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SNF Agora Conversations: Protest, Activism, and Organizing

July 10, 2020

Filipe Campante, Vice Dean for Education and Academic Affairs, Johns Hopkins SAIS; Bloomberg Distinguished Associate Professor of International Economics at Johns Hopkins

Kanisha Bond, Assistant Professor of Political Science, Binghamton University

Erica Chenoweth, Berthold Beitz Professor in Human Rights and International Affairs, Harvard Kennedy School; Susan S. and Kenneth L. Wallach Professor, Radcliffe Institute for Advanced Studies at Harvard University

Moderated by Hahrie Han, Professor of Political Science and Director of the SNF Agora Institute, Johns Hopkins

As protesters across the country continue to demand an end to racial injustice and police violence, as the coronavirus pandemic persists, and as the United States heads into one of the most contentious and high-stakes presidential elections in recent history, the SNF Agora Institute and Johns Hopkins SAIS hosted a conversation on how, amid multiple crises, people can come together to navigate this historic moment. 

Chenoweth began the discussion by contextualising the cumulative organisational capacity and resources that have been developing over the last decade and have accelerated over the past three and a half years. Furthermore, based on relevant data analysis Chenoweth highlighted the youth dimension of these actions. In particular, she noted that black-led protests have a major impact on issues that are discussed on local and national levels, electoral outcomes and public opinion, arguing that this is a moment that is signalling the start of a new generation of American politics.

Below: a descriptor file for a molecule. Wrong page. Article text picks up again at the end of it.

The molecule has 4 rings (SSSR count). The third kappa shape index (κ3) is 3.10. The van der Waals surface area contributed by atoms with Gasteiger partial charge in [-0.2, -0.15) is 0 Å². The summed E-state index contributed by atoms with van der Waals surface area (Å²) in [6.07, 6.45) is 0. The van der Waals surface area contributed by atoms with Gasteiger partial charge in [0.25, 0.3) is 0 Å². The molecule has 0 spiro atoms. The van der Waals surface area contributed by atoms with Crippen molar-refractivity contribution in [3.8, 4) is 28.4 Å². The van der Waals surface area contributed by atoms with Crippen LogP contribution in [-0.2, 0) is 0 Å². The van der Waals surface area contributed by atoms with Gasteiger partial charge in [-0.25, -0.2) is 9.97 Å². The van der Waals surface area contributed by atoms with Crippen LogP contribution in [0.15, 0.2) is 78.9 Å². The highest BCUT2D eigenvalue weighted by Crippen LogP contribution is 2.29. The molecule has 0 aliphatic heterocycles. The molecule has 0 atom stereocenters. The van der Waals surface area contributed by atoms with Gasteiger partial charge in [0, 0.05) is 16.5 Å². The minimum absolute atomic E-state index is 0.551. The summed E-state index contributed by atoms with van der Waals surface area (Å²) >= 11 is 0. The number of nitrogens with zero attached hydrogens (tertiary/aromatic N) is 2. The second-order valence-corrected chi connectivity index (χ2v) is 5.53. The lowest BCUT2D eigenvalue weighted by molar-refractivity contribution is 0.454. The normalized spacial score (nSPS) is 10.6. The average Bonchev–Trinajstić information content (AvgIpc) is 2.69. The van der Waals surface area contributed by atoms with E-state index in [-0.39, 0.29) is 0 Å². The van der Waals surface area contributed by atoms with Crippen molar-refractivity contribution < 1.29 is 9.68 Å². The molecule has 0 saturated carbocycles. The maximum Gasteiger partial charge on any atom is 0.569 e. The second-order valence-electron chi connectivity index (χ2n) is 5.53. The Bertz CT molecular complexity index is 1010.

As a researcher with a focus on internal conflict, contentious politics, and social movement organizational behavior, Bond talked about the process of mobilisation which is often non-linear. Bond explained that social protest represents an expression of grief which translates into empowerment and the ability to speak up for yourself. Furthermore, she emphasized that the negotiation of power relationships among these crowds and mobilisations is ongoing and fluid and that is probably the core of what will shape the future. Finally, the political negotiation of the claims that different individuals make during those protests can lead to narrative violence that needs to be accounted for. And to flatten the underlying motivations of individuals does not do a whole lot of justice to the complexity and depth of these mobilisations.

Campante reflected on the impact of pandemics in electoral politics. He emphasized that the current pandemic and wave of protests are not just about triggering emotional responses like in previous instances but rather it is about a context where a huge economic impact and policy failure are taking place. He noted that the environment of the coronavirus pandemic and the subsequent broader crisis has affected the dynamics of the current protests and feed back into a kind of movement that may have electoral consequences in directions that are different from previous public health events.